SwiftLint

The folks at Realm recently released the first comprehensive linter for swift, known by the moniker SwiftLint. SwiftLint is based loosely on GitHub’s Swift Style guide.

Swiftlint combs through your codebase at build time, raising warnings if any of its rules are violated. Here’s a complete list of the rules:

  1. Colons:
    • Type declarations must be preceded by a colon, like so: let matt: Person
  2. File Length
    • No longer than 400 lines
  3. Force Casting
    • Force casts, such as person as! Person, are not allowed. this one led me to embrace nil coalescing as a way to get around the verbose if let pattern. swift has a shorthand operator, ?? which is shorthand for a != nil ? a! : b
  4. Function Length
    • No longer than 40 lines
  5. Leading White Space
    • Exactly what you might think
  6. Trailing White Space
    • Same here
  7. Trailing New Line
    • And here
  8. Line Length
    • Individual lines must be no longer than 100 lines. This one gave me a bit of trouble, given the lengthy nature of many Cocoa class names. Getting around it meant currying where possible (structuring classes around small functions that take limited arguments), and being economical when naming variables.
  9. TODOs
    • No TODOs
  10. Type Names
    • Must be alphanumeric and between 3 and 40 characters
  11. Type Body Length
    • No longer than 40 lines
  12. Variable Names
    • Must be alphanumeric and between 3 and 40 characters

New Shiny Code

The most visible benefit of running SwiftLint and making the necessary changes was syntactical. Now my spacing is consistent, my function signatures are compact; my code is, aesthetically speaking, easier to spend time with and maintain.

Nil Coalescing

To mitigate the force unwrapping rule, I made use of Swift’s handy nil coalescing operator. What’s that? Well, to give you some background, oftentimes when you are taking a first pass at a feature, it is convenient to “force unwrap” an optional like so: let matt: Person = optionalMatt as! Person. This can easily cause your program to crash if optionalMatt is nil. Crashes like this can be avoided using the nil coalescing syntax below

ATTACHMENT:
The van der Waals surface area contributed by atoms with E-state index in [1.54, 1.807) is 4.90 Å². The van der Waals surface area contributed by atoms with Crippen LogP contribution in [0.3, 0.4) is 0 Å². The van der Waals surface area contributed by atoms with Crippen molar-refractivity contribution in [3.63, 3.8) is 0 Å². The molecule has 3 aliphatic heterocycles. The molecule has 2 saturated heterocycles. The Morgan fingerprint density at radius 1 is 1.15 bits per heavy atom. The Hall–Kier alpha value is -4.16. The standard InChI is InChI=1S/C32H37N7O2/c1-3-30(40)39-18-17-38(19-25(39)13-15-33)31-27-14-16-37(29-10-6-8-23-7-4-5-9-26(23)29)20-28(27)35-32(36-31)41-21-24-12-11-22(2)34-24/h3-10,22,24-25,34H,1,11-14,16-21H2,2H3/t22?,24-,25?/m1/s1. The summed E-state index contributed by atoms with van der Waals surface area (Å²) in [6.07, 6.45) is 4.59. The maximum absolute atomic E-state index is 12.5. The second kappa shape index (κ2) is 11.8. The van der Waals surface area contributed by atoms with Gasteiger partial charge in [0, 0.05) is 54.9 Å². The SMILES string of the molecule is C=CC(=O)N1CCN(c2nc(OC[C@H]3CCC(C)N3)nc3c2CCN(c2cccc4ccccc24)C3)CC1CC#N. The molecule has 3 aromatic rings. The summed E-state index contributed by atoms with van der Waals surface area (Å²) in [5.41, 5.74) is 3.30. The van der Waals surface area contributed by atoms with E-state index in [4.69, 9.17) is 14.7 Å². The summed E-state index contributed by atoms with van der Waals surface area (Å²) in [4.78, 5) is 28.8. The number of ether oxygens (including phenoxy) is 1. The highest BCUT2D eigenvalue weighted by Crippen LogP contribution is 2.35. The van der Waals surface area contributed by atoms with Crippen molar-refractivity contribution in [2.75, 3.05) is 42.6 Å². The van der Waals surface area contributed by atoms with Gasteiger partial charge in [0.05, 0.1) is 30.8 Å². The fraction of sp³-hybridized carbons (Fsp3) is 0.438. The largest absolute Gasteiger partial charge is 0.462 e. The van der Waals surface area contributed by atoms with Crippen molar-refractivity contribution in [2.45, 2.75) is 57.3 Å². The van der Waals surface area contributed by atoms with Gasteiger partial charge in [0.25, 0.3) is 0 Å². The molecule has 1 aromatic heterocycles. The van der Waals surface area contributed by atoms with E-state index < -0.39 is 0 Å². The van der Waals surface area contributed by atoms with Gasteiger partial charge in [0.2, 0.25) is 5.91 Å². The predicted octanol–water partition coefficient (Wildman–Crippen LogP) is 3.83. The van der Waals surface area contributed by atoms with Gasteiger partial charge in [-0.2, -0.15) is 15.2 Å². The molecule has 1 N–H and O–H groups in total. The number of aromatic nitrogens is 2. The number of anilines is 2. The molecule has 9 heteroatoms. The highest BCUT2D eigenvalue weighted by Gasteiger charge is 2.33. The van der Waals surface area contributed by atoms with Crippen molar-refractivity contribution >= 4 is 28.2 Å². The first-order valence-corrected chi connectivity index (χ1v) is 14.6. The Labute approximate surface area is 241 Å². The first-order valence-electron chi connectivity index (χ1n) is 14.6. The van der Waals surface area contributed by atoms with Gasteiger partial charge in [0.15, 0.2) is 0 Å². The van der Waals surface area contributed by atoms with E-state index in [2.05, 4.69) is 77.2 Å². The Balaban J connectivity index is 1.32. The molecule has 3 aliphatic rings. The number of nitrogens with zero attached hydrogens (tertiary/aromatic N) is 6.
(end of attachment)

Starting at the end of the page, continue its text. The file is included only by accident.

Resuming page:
let matt: Person = optionalMatt as? Person ?? Person()

which sets matt to optionalMatt if matt is not nil, and otherwise generates a new Person instance.

View Models

SwiftLint’s type body length rule warned me that some of my view controllers were a little on the heavy side. To address this issue, I took as much model processing logic as I could out of my view controllers and split them out across a number of view models.

In one case, I had a UIView dedicated to a slider control. Initially in my view controller, I called a configuration method in viewDidLoad that set a number of properties on it:

class MainViewController: UIViewController {

    override func viewDidLoad() {
        super.viewDidLoad()
        
        configureSliderView()
    }
    
    private func configureSliderView() -> {
        self.sliderView.backgroundColor = topBarBackgroundColor
        self.sliderView.layer.shadowColor = UIColor.blackColor().CGColor
        self.sliderView.layer.shadowOffset = CGSizeMake(0, 5)
        self.sliderView.layer.shadowOpacity = 0.15
        self.sliderView.layer.shadowRadius = 1.0
    }
    
}

This approach to configuring a subview is fine, but if you have a view controller with a number of subViews, the lines start to pile up. One effective solution to the problem of class length is to create a separate view model class, a flexible view configuration class, and pass subviews, with all of their logic, from the view controller to the view model:

class ViewModel: NSObject {
  var sliderViewConfigurationObject: ViewConfigurationObject
  
    var sliderView: UIView? {
      didSet {
            if let unwrappedSliderView = sliderView {
                sliderViewConfigurationObject = unwrappedSliderView
            }
        }
    }
}

class ViewConfigurationObject: NSObject {

    var backgroundColor: UIColor?
    var shadowColor: CGColor?
    var shadowOffset: CGSize?
    var shadowOpacity: Float?
    var shadowRadius: CGFloat?

    var view: UIView? {
        didSet {
            if let unwrappedView = view {
                unwrappedView.backgroundColor = backgroundColor ?? unwrappedView.backgroundColor
                unwrappedView.layer.shadowColor = shadowColor ?? unwrappedView.layer.shadowColor
                unwrappedView.layer.shadowOpacity = shadowOpacity ?? unwrappedView.layer.shadowOpacity
                unwrappedView.layer.shadowRadius = shadowRadius ?? unwrappedView.layer.shadowRadius
            }
        }
    }
}

With the ViewModel and ViewConfigurationObject classes in place, the view controller’s role is simple. All it has to do is instantiate a ViewModel:

class MainViewController: UIViewController {
    override func viewDidLoad() {
        super.viewDidLoad()
        
        viewModel = ViewModel()
    }
}
  

Moving my model processing logic into the view model layer drastically reduced the size of my view controllers, and produced smaller classes with well-defined responsibilities. Hooray SwiftLint.

Some Parting Feelings

All in all, I recommend making SwiftLint part of your workflow. Although I might drop a rule or two (not sure if clarity of intent was sacrificed in order to meet the line length requirement when I refactored my function declarations), on the whole you’ll come away with a cleaner codebase and a better understanding of your original design. The roadmap for SwiftLint includes a higher degree of configurability, so odds are good that we’ll be able to toggle individual rules on/off. For the time being at least, I plan on sticking with it.